Initially, most DEI training tended to be compliance orientated. That posed a problem, says Creary: “When it becomes one person’s job, who only has expertise in one area, it cannot sustain all the needs of DEI,” Says Creary.
“DEI can’t just be about HR, compliance, markets or people analytics. It needs to be about them all. The DEI team needs to have people with different professional expertise contributing to the wider DEI issues. That’s not what happens and is what I see as a gap.”
Young job seekers care about diversity
Another imperative for employers is that school and college leavers have grown up learning about and respecting diversity. It, therefore, followed that they would want to work for organisations that embraced it.
Creary underlines this: “I teach DEI classes, and often the students will ask how to tell whether a company really cares about diversity or are woke-washing. I reply that they will only know that when they work there.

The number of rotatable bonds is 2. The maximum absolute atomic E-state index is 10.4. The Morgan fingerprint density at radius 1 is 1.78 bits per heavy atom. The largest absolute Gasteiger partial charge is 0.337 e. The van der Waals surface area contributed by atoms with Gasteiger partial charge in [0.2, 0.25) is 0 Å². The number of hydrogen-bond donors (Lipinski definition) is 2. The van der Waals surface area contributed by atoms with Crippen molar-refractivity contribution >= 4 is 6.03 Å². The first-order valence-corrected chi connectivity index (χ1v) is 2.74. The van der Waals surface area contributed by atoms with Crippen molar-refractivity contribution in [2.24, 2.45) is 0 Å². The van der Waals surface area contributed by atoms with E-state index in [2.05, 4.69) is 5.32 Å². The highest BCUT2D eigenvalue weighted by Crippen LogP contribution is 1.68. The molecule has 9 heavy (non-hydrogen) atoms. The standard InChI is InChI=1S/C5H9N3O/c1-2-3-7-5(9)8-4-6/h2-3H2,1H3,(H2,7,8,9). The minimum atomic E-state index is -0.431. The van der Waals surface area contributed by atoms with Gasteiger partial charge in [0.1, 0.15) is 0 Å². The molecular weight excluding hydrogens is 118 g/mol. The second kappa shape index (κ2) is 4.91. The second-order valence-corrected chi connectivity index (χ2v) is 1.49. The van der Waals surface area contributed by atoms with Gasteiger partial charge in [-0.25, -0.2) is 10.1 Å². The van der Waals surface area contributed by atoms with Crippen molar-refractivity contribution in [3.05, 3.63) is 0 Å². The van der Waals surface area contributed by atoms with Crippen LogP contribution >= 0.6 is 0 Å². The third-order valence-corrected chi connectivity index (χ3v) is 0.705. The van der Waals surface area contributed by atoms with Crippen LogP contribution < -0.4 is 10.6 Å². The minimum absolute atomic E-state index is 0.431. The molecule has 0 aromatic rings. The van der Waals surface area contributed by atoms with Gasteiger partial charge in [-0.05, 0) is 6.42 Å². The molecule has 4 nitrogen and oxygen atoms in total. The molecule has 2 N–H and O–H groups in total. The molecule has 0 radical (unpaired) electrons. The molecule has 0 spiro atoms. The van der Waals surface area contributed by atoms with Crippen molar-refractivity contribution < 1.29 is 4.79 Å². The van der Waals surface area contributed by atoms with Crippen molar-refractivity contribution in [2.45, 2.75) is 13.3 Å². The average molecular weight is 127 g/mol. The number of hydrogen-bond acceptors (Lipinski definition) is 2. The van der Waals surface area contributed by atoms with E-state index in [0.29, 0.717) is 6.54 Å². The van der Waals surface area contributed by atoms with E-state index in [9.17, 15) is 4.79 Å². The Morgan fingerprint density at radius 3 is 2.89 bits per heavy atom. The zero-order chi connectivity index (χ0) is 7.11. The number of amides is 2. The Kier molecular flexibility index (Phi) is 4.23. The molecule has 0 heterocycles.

“If they are feeling excluded, sidelined, silenced or as though they don’t belong, or if they tell their manager that they’re having a hard time contributing and the answer is to try harder, then they’ll know that the idea of valuing DEI has not trickled down.”
She admits that it’s not easy to attract people from diverse backgrounds to a company, especially if it is perceived as hostile territory. This makes it even more important to keep on focusing on improving representation.
Creary plans to continue her research into DEI practices to help leaders be more thoughtful and scientific in their approach. One of the problems is that companies don’t always collect the data to show whether or not their DEI practices are working.
Her message is: “Collect data on everything, especially when you run a programme on people’s experiences. When doing your employee survey, correlate to see if that mentoring programme shifted the inclusion scores. It’s not hard to do.
“People perceive measuring progress as a barrier, firstly because legal teams view it as such and secondly, not everybody understands how to do it. You need a person who understands data to help you. There really is https://diversityq.com/5-ways-to-build-a-mentally-fit-workplace-culture-1514378/a need to begin assessing if what you’re doing is working.”